The spread of black bears to western and southern Minnesota — and even the metro-area suburbs — has prompted the Department of Natural Resources to ask the public's help in tracking their movement.
The DNR wants to know how far bears — in particular females and cubs — have traveled outside their primary range. The agency has set up a system to record sightings on its website, dnr.state.mn.us, in the bear section under the recreation tab.
People are invited to go online to report where they have seen bears and to log information about their activity, including whether they were seen feeding on natural foods, or nonnatural foods such as bird feeders or crops. An interactive map shows where bears have been sighted outside their normal range.
An exact address is not needed. The name and contact information of the person reporting the sighting will not be made public, the agency said.
Black bears are common in the forests of northern and northeastern Minnesota, but more and more they have been spotted foraging on farmland in the western and southern parts of the state, with occasional appearances in suburban backyards.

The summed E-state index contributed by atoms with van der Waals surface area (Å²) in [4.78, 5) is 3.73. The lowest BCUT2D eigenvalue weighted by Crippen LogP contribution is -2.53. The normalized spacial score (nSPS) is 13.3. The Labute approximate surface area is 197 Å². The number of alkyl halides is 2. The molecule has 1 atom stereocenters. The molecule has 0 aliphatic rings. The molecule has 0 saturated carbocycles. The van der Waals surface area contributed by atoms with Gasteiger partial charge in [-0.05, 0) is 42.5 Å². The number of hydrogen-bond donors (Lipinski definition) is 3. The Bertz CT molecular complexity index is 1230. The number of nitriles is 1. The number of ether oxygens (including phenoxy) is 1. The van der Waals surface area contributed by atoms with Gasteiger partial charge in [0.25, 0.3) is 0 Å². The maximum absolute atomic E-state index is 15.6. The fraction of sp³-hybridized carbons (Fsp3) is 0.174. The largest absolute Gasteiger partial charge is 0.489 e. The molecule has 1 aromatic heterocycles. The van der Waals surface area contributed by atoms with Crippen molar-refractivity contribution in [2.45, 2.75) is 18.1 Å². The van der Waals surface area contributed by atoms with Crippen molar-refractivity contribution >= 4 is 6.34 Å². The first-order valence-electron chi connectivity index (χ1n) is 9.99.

"Nearly all of these far-roaming bears are presumed to be wandering male bears, but one purpose of gathering sightings on the website is to find out how far from the primary range the females have expanded," said Dave Garshelis, DNR bear project leader.
The primary bear range covers about 40 percent of the state, roughly on a line from far northern Washington County northwest to Mahnomen County and north to the Canadian border.
"Hunters have long contributed information about bears to assist our management program," Garshelis said. "This is the first time we're asking all of the 'citizen scientists' in the public to help."
The tool is not for reporting nuisance bears, Garshelis said. That should be done by contacting a wildlife management office (www.mndnr.gov/contact/locator.html) or by calling the DNR at 1-888-646-6367.